Banks accused of debt 'strangle-hold'

16 February 2004
The Consumers Association has blasted the big four high-street banks for having a “stranglehold” on debt-laden Britons.

The accusation comes in the wake of a £6 billion profit announcement by Nat West owner, Royal Bank of Scotland. The figures represent £300 for each of its 20 million customers in 2003.

Put another way, Royal Bank of Scotland, Lloyds TSB, Barclays and HSBC are expected to have made total profits of more than £50,000 for every minute of last year.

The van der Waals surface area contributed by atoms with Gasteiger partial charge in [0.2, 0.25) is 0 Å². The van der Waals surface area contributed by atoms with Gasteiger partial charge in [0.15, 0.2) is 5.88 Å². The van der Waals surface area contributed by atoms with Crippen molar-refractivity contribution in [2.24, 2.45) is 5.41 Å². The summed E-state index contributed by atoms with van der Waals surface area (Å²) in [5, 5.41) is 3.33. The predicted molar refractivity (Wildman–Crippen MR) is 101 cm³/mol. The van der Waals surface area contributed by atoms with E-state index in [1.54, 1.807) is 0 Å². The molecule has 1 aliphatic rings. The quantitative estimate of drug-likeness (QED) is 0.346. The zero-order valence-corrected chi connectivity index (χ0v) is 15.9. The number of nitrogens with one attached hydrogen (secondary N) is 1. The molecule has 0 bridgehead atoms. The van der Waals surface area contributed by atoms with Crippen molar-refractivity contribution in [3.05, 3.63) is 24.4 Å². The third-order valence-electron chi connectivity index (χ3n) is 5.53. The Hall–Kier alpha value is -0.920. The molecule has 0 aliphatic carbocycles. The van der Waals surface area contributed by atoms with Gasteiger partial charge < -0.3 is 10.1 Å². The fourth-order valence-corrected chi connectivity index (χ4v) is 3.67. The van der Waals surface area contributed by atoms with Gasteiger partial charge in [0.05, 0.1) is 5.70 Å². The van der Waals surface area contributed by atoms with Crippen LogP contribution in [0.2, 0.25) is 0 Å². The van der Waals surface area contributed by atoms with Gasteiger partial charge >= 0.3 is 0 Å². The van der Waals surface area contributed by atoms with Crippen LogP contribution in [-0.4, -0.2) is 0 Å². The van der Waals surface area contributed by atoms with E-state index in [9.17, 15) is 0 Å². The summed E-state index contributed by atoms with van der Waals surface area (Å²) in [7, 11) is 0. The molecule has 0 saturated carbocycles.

Mick McAteer, principal policy adviser at the Consumers' Association, told The Guardian: “We have always been concerned that [banks] exploit the stranglehold they have on the high street.

“We don't think the big four are taking their social responsibilities seriously.”

Unions representing RBS workers also expressed concern at the size of the profits. Dai Davies, director of communications at Unifi, stated: “What happens when the downturn comes?

“We like our members to work for profitable companies - but come on, let's have a bit of equity.”

Individual borrowers last year added £120 billion to their existing debts, which now total £934 billion, the bulk of it in mortgages.